What Effect does Autoimmune Disease has on Your Oral Health?

When the body’s immunity attacks its organs, a chain of diseases and disorders may develop in an individual. Such disorders are termed as autoimmune disorders.

Autoimmune diseases affect a wide range of body tissues and organs. It is a widespread medical condition. Around 24 million people in the United States suffer from at least one autoimmune disorder.


Even though there are a variety of treatment modalities available to control the symptoms, the autoimmune disease does not have a definite cure.

People with autoimmune disease are also at risk of oral health conditions. Some of the problems may include, chronic dry mouth, burning mouth syndrome, gingival hyperplasia, and developmental deformities. (1)

Often hereditary and hormones play an essential role in improving or worsening the symptoms.

In this article, we will focus on the effects of autoimmune disease on oral health.

What do you mean by autoimmune disease?

Autoimmune disease is a medical condition that is caused by an abnormal immune response of one’s body to its organs. On a broad scale, there are around 80 types of autoimmune diseases. (2)

Generally, any part of the body can be affected by an autoimmune disease. The cause of this disease is still unknown. However, hormones and hereditary may trigger the symptoms.

General symptoms of the autoimmune disease include –

  • Low-grade fever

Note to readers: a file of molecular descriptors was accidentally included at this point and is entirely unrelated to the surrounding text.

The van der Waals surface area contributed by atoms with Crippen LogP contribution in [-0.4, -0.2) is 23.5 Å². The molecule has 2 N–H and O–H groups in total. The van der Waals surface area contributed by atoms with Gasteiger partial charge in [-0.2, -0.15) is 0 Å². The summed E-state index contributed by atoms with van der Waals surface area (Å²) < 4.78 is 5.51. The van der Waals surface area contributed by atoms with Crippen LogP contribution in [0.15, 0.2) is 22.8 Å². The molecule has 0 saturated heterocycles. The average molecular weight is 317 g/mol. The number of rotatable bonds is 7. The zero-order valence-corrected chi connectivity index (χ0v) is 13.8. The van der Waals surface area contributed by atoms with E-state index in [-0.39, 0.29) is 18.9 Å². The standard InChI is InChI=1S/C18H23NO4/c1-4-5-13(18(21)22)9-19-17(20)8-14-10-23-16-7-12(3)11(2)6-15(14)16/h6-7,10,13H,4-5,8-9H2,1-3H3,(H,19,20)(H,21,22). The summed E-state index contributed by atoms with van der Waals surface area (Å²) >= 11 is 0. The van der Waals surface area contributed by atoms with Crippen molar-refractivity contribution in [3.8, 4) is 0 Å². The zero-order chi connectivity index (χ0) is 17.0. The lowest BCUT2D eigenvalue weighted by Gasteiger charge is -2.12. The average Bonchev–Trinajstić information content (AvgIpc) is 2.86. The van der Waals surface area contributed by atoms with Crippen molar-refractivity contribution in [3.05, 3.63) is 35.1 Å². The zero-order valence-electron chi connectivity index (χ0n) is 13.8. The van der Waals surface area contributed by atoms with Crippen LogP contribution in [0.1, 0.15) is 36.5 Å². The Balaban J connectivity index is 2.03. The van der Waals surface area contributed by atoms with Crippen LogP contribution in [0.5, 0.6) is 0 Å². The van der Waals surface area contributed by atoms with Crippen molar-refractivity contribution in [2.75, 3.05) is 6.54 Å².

• Fatigue
  • Restlessness
  • Itching or burning sensation of the skin

The prevalence of an autoimmune disease is usually high among women, and the first symptoms may appear during adulthood.

Types of autoimmune diseases and their effects on the oral cavity

There are typically eight types of autoimmune disease that have a severe impact on oral health. These diseases are as follows –

Rheumatoid arthritis

Rheumatoid arthritis is an autoimmune disease which causes inflammation of the joints. A wide range of body joints can be affected that may interfere with oral health. (3)

  • Involvement of the Temporomandibular joint creates pain and discomfort while chewing.
  • Involvement of joints in the hands reduces the ability to brush and floss effectively.
  • Rheumatoid arthritis is also associated with Sjogren’s syndrome which affects the salivary glands in the mouth. The symptoms include dryness of mouth and eyes, difficulty in chewing food, heavy plaque deposits on teeth and increased risk of tooth decay and periodontal disease.

Lupus erythematosus

Lupus erythematosus affects multiple organs in the body. More than half of the patients with lupus erythematosus suffer from cold sores on the lips, palate and oral mucosa. They often complain of burning sensation in the mouth. (4)

Salivary gland disease is another oral condition associated with lupus. This condition causes dry mouth. Dry mouth, in turn, increases the risk of tooth decay and periodontal problems.


Scleroderma, also known as progressive systemic sclerosis, is a disease that makes the skin hard in texture. Commonly the surface of the hands and face is affected.

Scleroderma also causes the disappearance of skin folds around the mouth. Therefore, the face typically looks like a mask.

In some cases, the lips and tongue may become firm or hard. This stiffness of the mouth causes locking of the jaw and creates difficulty in opening the mouth wide.